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Useless advice wives-to-be are given at bridal showers

Lady Speak

This being the wedding season, which is usually between February and May, you can imagine the number of bridal parties I have had to endure in the name of keeping friendships. Honestly, Kenyan bridal parties could be the most useless events this side of the Sahara.

There are so many things I find wrong with these bridal parties. However, the most annoying of them all is the rubbish dished out in the name of marital advice.

It’s annoying how husbands are portrayed as gods that women need to worship. I mean, is there any advice for men who are getting married? I ask that because each time we talk about marriage advice, the target audience is always women.

Sometimes husbands demand way too much from women. Listening to the so-called marriage advice for women, one would be forgiven for assuming a wife is supposed to be a superwoman of sorts the moment she gets married. Methinks most of the stuff passed off as marriage advise has a lot to do with women enslavement than empowerment.

I am sick and tired of hearing about how important it is for a woman to please her man even when he doesn’t reciprocate. This always ends in the bedroom and how to handle him in the sack, as if husbands are experts and it’s only wives who need bedroom tutorials.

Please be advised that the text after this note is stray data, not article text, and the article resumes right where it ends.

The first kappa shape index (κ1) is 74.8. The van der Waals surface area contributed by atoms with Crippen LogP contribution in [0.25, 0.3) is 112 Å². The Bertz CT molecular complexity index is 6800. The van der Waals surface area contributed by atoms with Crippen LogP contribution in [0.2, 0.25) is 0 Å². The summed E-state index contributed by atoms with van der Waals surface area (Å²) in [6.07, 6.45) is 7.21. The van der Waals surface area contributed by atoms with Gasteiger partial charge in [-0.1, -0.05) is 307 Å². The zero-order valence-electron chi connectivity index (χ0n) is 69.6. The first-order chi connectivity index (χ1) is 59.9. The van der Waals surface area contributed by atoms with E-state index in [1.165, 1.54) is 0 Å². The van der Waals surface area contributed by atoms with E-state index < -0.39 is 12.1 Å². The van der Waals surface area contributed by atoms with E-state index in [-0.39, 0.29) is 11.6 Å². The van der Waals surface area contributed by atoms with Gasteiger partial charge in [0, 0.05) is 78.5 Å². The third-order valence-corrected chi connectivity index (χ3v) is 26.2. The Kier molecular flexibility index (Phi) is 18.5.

Another irritating piece of advice is about wives being told marriage is about perseverance. Women are told men will always cheat or have secret lovers, thus they should be ready to persevere and tackle such huddles.

I recently was at a bridal shower where that piece of advice was given. I have never been so angry in my life. But when I looked around, I noted other women sheepishly nodding in acknowledgment. Why are women selling themselves this short by setting the bar too low for men? Do you get into marriage expecting your husband to cheat? Really? Come on!

Maneno ya kuvumilia

It is time women stood up and said enough is enough. This ‘manenos of kuvumilia tu’ should come to an end. Women must up their game and set the bar higher. For instance, we need to do away with this idea of competing to have the biggest wedding, most of which are annoyingly, funded by loans. How glamorous or big your wedding is doesn’t determine how happy you will. In fact, nowadays, if trends are anything to go by, the bigger the wedding the higher the chances of it not lasting longer.

Another aspect that doesn’t sit well with me is this idea of women being made to take full responsibility of the marriage; in that if it fails they are the ones to blame. Really? So once a woman gets married, the whole responsibility of keeping the marriage on track becomes hers? Women are asked to carry the marriage on their backs. Talk of slavery!

When he cheats, grows fat, becomes skinny, it’s you to blame. These marriage advisors always make it look like being a wife is a full time job. Raising children is, or so it seems, also the responsibility of the wife. All that women are advised to expect from their men is financial support.

Women are also advised or socialised to persevere even when their men sleep away from home without notice. Questioning this, so we are told, is being disrespectful to the man because he is the head of the family and should be left to do as he is pleased. So much for mutual respect that marriage counsellors harp about. 

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